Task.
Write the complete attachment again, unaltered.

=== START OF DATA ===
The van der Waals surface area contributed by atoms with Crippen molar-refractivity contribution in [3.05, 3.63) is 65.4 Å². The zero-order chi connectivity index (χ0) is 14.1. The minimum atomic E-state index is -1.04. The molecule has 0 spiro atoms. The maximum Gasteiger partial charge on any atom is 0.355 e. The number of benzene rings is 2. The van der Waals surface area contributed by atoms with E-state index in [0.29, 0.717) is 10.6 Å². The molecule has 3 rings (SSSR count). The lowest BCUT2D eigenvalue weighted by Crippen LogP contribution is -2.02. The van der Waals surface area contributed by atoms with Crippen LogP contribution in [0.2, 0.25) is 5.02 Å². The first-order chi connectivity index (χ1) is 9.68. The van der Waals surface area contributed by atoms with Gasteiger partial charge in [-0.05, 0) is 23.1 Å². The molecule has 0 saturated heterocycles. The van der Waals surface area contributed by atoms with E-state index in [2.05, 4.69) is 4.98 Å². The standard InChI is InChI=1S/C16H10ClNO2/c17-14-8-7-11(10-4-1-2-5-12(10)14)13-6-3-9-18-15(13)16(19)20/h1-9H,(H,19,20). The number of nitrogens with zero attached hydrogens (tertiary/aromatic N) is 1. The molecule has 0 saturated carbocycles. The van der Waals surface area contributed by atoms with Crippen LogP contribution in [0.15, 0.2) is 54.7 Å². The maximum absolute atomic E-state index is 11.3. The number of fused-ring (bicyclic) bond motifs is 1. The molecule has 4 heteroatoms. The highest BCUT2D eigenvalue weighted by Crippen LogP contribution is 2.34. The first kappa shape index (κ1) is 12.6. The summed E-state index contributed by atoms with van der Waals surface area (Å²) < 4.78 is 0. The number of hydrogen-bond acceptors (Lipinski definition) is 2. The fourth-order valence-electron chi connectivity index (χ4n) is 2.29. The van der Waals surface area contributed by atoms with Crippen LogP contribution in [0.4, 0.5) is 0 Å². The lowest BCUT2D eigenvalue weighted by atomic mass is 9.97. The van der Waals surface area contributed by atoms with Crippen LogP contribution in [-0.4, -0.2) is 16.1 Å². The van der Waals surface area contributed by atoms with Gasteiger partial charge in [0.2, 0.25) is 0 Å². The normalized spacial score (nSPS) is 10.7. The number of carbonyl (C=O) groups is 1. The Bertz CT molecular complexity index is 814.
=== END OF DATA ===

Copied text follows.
The van der Waals surface area contributed by atoms with Crippen molar-refractivity contribution in [3.05, 3.63) is 65.4 Å². The zero-order chi connectivity index (χ0) is 14.1. The minimum atomic E-state index is -1.04. The molecule has 0 spiro atoms. The maximum Gasteiger partial charge on any atom is 0.355 e. The number of benzene rings is 2. The van der Waals surface area contributed by atoms with E-state index in [0.29, 0.717) is 10.6 Å². The molecule has 3 rings (SSSR count). The lowest BCUT2D eigenvalue weighted by Crippen LogP contribution is -2.02. The van der Waals surface area contributed by atoms with Crippen LogP contribution in [0.2, 0.25) is 5.02 Å². The first-order chi connectivity index (χ1) is 9.68. The van der Waals surface area contributed by atoms with Gasteiger partial charge in [-0.05, 0) is 23.1 Å². The molecule has 0 saturated heterocycles. The van der Waals surface area contributed by atoms with E-state index in [2.05, 4.69) is 4.98 Å². The standard InChI is InChI=1S/C16H10ClNO2/c17-14-8-7-11(10-4-1-2-5-12(10)14)13-6-3-9-18-15(13)16(19)20/h1-9H,(H,19,20). The number of nitrogens with zero attached hydrogens (tertiary/aromatic N) is 1. The molecule has 0 saturated carbocycles. The van der Waals surface area contributed by atoms with Crippen LogP contribution in [0.15, 0.2) is 54.7 Å². The maximum absolute atomic E-state index is 11.3. The number of fused-ring (bicyclic) bond motifs is 1. The molecule has 4 heteroatoms. The highest BCUT2D eigenvalue weighted by Crippen LogP contribution is 2.34. The first kappa shape index (κ1) is 12.6. The summed E-state index contributed by atoms with van der Waals surface area (Å²) < 4.78 is 0. The number of hydrogen-bond acceptors (Lipinski definition) is 2. The fourth-order valence-electron chi connectivity index (χ4n) is 2.29. The van der Waals surface area contributed by atoms with Crippen LogP contribution in [0.4, 0.5) is 0 Å². The lowest BCUT2D eigenvalue weighted by atomic mass is 9.97. The van der Waals surface area contributed by atoms with Crippen LogP contribution in [-0.4, -0.2) is 16.1 Å². The van der Waals surface area contributed by atoms with Gasteiger partial charge in [0.2, 0.25) is 0 Å². The normalized spacial score (nSPS) is 10.7. The number of carbonyl (C=O) groups is 1. The Bertz CT molecular complexity index is 814.